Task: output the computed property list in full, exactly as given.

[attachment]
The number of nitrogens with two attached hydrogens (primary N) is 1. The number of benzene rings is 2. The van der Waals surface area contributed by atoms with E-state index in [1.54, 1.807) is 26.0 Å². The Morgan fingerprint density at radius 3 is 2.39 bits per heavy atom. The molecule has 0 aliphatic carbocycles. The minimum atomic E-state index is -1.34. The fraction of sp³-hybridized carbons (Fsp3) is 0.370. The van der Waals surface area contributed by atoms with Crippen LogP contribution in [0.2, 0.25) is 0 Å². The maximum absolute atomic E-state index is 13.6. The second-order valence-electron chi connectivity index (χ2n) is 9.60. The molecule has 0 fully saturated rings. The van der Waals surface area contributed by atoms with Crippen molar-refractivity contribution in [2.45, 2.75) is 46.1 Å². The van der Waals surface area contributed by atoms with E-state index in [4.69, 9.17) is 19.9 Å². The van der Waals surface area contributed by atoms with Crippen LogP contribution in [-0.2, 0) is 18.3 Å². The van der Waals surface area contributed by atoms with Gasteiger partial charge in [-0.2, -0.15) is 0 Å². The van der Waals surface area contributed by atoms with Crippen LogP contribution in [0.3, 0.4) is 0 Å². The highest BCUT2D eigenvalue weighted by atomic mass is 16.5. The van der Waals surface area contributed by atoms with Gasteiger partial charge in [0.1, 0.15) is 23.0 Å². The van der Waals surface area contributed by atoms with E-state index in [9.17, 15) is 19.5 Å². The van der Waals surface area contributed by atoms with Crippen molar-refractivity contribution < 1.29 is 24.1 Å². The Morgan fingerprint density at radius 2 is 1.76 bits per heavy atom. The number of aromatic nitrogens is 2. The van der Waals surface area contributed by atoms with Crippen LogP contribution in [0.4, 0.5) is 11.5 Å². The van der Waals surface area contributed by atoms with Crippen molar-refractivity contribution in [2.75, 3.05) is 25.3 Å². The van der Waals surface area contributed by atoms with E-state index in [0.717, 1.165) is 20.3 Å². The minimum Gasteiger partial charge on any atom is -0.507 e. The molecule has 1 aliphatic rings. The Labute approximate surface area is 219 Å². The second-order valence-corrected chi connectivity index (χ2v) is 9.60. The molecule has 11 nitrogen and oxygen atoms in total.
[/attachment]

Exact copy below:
The number of nitrogens with two attached hydrogens (primary N) is 1. The number of benzene rings is 2. The van der Waals surface area contributed by atoms with E-state index in [1.54, 1.807) is 26.0 Å². The Morgan fingerprint density at radius 3 is 2.39 bits per heavy atom. The molecule has 0 aliphatic carbocycles. The minimum atomic E-state index is -1.34. The fraction of sp³-hybridized carbons (Fsp3) is 0.370. The van der Waals surface area contributed by atoms with Crippen LogP contribution in [0.2, 0.25) is 0 Å². The maximum absolute atomic E-state index is 13.6. The second-order valence-electron chi connectivity index (χ2n) is 9.60. The molecule has 0 fully saturated rings. The van der Waals surface area contributed by atoms with Crippen molar-refractivity contribution in [2.45, 2.75) is 46.1 Å². The van der Waals surface area contributed by atoms with E-state index in [4.69, 9.17) is 19.9 Å². The van der Waals surface area contributed by atoms with Crippen LogP contribution in [-0.2, 0) is 18.3 Å². The van der Waals surface area contributed by atoms with Gasteiger partial charge in [-0.2, -0.15) is 0 Å². The van der Waals surface area contributed by atoms with Crippen LogP contribution in [0.3, 0.4) is 0 Å². The highest BCUT2D eigenvalue weighted by atomic mass is 16.5. The van der Waals surface area contributed by atoms with Gasteiger partial charge in [0.1, 0.15) is 23.0 Å². The van der Waals surface area contributed by atoms with E-state index in [9.17, 15) is 19.5 Å². The van der Waals surface area contributed by atoms with Crippen molar-refractivity contribution < 1.29 is 24.1 Å². The Morgan fingerprint density at radius 2 is 1.76 bits per heavy atom. The number of aromatic nitrogens is 2. The van der Waals surface area contributed by atoms with Crippen LogP contribution in [0.4, 0.5) is 11.5 Å². The van der Waals surface area contributed by atoms with Crippen molar-refractivity contribution in [2.75, 3.05) is 25.3 Å². The van der Waals surface area contributed by atoms with E-state index in [0.717, 1.165) is 20.3 Å². The minimum Gasteiger partial charge on any atom is -0.507 e. The molecule has 1 aliphatic rings. The Labute approximate surface area is 219 Å². The second-order valence-corrected chi connectivity index (χ2v) is 9.60. The molecule has 11 nitrogen and oxygen atoms in total.